Is Tyson Chandler or Anthony Davis a Better Big Man for Team USA?

Branden FitzPatrick@divingmelvinCorrespondent IAugust 9, 2012

LONDON, ENGLAND - JULY 27:  Andre Iguodala (3rd L), Tyson Chandler (C) and Anthony Davis (3rd R) during the Opening Ceremony of the London 2012 Olympic Games at the Olympic Stadium on July 27, 2012 in London, England.  (Photo by Lars Baron/Getty Images)
Lars Baron/Getty Images

As the United States men’s basketball team prepares for Argentina in the Olympic semifinals, the question has to be asked why Anthony Davis hasn't earned more playing time. When given playing time, Davis has looked impressive. His game may even be better suited for the Olympics than Tyson Chandler's. 

As you know, Davis has yet to play a game in the NBA. He was a star at the University of Kentucky, and was drafted No. 1 overall in the 2012 NBA draft by the New Orleans Hornets. 

After the knee injury to Blake Griffin prevented him from competing in the 2012 summer games, Davis was thrown into the lineup last second. In the Team USA's first game of the summer, Davis got playing time late against the Dominican Republic. He was impressive, even hitting an and-1 three. 

In the Olympic tournament, Davis has played largely after the games have already become out of reach. He's played in five of six games, averaging 9.6 minutes per. 

This year's men's squad has only three big men, by position, on its roster. With Dwight Howard, LaMarcus Aldridge, Chris Bosh and Blake Griffin sidelined by injuries, Team USA was left with a small pool of low-post options. 

The three selected were Chandler, Davis and Kevin Love.

Love has emerged as a crucial player for Team USA. He's scored in double-digits in all but one game, all while rebounding at his usual high rate. Love has earned his playing time, which is the reason his playing time has increased.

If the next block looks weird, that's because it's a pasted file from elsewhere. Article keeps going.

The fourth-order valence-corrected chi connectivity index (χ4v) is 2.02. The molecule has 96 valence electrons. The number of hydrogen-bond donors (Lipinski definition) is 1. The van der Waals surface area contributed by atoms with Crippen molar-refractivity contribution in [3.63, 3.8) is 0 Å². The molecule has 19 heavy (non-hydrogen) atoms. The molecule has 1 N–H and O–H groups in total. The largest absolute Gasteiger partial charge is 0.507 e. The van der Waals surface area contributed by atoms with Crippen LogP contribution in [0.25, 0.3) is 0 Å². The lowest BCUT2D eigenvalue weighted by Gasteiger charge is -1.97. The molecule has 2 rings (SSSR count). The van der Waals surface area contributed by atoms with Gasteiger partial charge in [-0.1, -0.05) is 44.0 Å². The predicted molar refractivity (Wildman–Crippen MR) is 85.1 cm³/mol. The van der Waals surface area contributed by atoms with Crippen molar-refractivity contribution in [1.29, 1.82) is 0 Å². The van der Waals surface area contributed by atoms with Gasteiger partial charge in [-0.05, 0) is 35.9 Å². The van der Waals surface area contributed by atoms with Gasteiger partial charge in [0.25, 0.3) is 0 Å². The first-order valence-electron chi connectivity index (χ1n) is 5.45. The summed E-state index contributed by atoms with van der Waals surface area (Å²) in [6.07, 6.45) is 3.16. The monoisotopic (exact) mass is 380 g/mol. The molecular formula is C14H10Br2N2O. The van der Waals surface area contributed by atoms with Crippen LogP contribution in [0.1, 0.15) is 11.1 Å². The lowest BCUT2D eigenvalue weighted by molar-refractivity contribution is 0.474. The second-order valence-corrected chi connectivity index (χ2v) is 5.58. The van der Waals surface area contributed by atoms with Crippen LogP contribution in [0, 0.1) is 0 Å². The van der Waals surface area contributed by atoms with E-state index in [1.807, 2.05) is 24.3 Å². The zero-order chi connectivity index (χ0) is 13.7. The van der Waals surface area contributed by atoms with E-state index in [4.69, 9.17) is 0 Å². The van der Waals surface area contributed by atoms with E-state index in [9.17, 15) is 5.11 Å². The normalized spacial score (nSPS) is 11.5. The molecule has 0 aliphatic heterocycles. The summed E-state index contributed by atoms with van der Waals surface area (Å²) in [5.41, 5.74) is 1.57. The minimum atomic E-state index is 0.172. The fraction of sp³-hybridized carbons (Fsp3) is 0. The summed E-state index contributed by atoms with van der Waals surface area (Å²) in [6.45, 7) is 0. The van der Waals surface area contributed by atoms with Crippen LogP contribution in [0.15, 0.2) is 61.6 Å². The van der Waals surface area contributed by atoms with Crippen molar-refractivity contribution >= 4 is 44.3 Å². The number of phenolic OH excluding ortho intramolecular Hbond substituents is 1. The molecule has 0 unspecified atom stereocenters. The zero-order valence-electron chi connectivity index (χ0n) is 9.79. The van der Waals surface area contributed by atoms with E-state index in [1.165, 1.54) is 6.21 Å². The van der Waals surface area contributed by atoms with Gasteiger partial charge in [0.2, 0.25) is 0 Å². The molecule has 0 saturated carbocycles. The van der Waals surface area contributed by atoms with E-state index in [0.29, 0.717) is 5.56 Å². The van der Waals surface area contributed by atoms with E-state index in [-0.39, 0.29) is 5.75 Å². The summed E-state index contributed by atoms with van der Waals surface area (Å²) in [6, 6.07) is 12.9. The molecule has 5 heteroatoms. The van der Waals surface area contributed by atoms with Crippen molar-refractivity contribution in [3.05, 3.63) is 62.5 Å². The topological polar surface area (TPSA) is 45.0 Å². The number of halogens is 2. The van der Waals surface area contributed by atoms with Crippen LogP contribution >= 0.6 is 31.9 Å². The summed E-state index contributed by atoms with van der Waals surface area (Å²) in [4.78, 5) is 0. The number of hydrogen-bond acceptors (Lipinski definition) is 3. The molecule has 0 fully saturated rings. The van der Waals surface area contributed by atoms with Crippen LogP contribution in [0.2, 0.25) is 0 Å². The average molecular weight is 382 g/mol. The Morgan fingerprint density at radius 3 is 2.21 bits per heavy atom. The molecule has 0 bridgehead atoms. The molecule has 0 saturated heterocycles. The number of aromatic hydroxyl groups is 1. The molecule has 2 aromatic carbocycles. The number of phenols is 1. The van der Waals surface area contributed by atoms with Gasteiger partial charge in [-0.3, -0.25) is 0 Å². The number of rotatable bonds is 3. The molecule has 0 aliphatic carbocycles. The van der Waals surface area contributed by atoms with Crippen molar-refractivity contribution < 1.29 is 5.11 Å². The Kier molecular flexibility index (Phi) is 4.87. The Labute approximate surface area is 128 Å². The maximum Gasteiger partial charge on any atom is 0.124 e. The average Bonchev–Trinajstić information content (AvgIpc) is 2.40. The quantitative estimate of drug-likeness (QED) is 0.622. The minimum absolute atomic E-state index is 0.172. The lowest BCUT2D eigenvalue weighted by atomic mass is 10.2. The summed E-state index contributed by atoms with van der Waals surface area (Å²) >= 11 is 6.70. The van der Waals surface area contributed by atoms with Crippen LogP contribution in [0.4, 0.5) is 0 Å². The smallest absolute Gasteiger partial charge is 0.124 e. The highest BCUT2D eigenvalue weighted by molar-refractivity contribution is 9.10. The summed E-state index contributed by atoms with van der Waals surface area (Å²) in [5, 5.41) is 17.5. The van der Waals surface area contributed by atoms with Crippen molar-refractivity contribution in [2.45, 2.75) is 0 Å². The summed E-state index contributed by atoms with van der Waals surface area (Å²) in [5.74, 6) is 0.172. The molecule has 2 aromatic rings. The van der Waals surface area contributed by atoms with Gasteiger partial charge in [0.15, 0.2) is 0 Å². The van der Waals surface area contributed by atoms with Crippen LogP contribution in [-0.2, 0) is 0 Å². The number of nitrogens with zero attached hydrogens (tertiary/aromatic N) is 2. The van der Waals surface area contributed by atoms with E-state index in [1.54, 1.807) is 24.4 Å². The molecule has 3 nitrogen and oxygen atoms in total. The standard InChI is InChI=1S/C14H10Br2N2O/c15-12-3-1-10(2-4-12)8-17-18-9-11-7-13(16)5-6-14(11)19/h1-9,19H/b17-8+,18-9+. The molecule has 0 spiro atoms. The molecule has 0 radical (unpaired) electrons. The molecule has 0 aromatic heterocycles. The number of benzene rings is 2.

Chandler was a crucial member to the 2010 World Championship team. On this roster, he's the only true center. 

Despite being a starter and the only true center on Team USA, Chandler has played less than expected. To take advantage of their ungodly speed, Coach Mike Krzyzewski has played both LeBron James and Carmelo Anthony at center.

The five foul rule has also kept Chandler on the bench at times. Getting two quick fouls in the first half is impairing. If Chandler fouls out, Team USA would be stuck with Davis and Love as their only true big men.

But would that be such a bad thing? Davis has shown when given playing time that he can produce. He's been scoring at a consistent rate, while rebounding and disrupting shots. Davis is not Christian Laettner. If counted on, Davis could make an impact. 

But with the gold medal on the line, Team USA doesn't want to know what it's like to play without Chandler.

The competition has been getting tougher each game for Team USA. When games get close, Team USA will need Chandler. He's a leader and won't crack under pressure. 

The "hipster" idea that Davis may be a better option for Team USA is simply not true. Not yet in time, at least. 

Chandler is by far the better big man for Team USA. With Argentina approaching, and Spain looming in the background, Team USA's best low-post defender is Tyson Chandler. He's played in the most big games, and is Team USA's best chance of slowing down the three-headed trio of the Gasol brothers and Serge Ibaka. 

Davis has shown flashes of brilliant potential, but that doesn't mean he's ready to guard someone of Pau Gasol's level in the gold medal game. He's too inexperienced for Pau, and may not be strong enough to guard Marc Gasol yet. 

Two years from now, Davis will likely be the better big man for Team USA in the World Championships. Davis will be an experienced NBA player by then. Chandler will be older, and Howard could regain his USA spot if he so chooses.

Davis' time will come. But for now, Team USA will need Chandler if it wants to complete its sweep of the 2012 Olympics and earn a gold medal.